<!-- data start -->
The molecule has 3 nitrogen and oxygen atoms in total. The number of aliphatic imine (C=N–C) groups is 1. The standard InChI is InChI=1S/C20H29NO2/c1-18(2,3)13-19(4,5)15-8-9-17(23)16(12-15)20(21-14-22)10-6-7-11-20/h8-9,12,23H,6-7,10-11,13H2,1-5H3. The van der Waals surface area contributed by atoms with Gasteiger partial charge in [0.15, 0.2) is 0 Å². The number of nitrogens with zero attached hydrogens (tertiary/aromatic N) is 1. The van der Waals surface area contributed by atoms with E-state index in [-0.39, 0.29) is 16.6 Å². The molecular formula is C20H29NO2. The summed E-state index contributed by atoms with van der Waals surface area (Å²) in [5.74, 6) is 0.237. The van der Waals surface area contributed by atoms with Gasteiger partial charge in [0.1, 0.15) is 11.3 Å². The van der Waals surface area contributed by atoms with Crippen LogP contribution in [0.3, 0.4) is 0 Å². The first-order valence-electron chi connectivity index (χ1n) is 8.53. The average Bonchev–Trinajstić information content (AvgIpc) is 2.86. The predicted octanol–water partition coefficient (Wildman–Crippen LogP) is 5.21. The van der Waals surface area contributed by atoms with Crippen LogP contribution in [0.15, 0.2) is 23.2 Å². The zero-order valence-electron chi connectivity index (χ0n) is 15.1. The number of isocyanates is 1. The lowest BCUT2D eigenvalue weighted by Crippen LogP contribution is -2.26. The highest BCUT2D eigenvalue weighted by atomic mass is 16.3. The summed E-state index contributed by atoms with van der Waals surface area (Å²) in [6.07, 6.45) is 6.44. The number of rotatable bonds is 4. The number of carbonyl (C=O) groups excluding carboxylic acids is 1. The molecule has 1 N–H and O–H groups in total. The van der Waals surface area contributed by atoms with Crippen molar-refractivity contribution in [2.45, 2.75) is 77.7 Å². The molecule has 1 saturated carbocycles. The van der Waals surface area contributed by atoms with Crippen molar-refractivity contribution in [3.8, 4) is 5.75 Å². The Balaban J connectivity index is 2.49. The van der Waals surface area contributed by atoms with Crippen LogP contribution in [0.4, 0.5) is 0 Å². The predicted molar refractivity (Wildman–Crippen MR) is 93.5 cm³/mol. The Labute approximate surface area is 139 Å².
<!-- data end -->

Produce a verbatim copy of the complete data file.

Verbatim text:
The molecule has 3 nitrogen and oxygen atoms in total. The number of aliphatic imine (C=N–C) groups is 1. The standard InChI is InChI=1S/C20H29NO2/c1-18(2,3)13-19(4,5)15-8-9-17(23)16(12-15)20(21-14-22)10-6-7-11-20/h8-9,12,23H,6-7,10-11,13H2,1-5H3. The van der Waals surface area contributed by atoms with Gasteiger partial charge in [0.15, 0.2) is 0 Å². The number of nitrogens with zero attached hydrogens (tertiary/aromatic N) is 1. The van der Waals surface area contributed by atoms with E-state index in [-0.39, 0.29) is 16.6 Å². The molecular formula is C20H29NO2. The summed E-state index contributed by atoms with van der Waals surface area (Å²) in [5.74, 6) is 0.237. The van der Waals surface area contributed by atoms with Gasteiger partial charge in [0.1, 0.15) is 11.3 Å². The van der Waals surface area contributed by atoms with Crippen LogP contribution in [0.3, 0.4) is 0 Å². The first-order valence-electron chi connectivity index (χ1n) is 8.53. The average Bonchev–Trinajstić information content (AvgIpc) is 2.86. The predicted octanol–water partition coefficient (Wildman–Crippen LogP) is 5.21. The van der Waals surface area contributed by atoms with Crippen LogP contribution in [0.15, 0.2) is 23.2 Å². The zero-order valence-electron chi connectivity index (χ0n) is 15.1. The number of isocyanates is 1. The lowest BCUT2D eigenvalue weighted by Crippen LogP contribution is -2.26. The highest BCUT2D eigenvalue weighted by atomic mass is 16.3. The summed E-state index contributed by atoms with van der Waals surface area (Å²) in [6.07, 6.45) is 6.44. The number of rotatable bonds is 4. The number of carbonyl (C=O) groups excluding carboxylic acids is 1. The molecule has 1 N–H and O–H groups in total. The van der Waals surface area contributed by atoms with Crippen molar-refractivity contribution in [2.45, 2.75) is 77.7 Å². The molecule has 1 saturated carbocycles. The van der Waals surface area contributed by atoms with Crippen molar-refractivity contribution in [3.8, 4) is 5.75 Å². The Balaban J connectivity index is 2.49. The van der Waals surface area contributed by atoms with Crippen LogP contribution in [0.4, 0.5) is 0 Å². The predicted molar refractivity (Wildman–Crippen MR) is 93.5 cm³/mol. The Labute approximate surface area is 139 Å².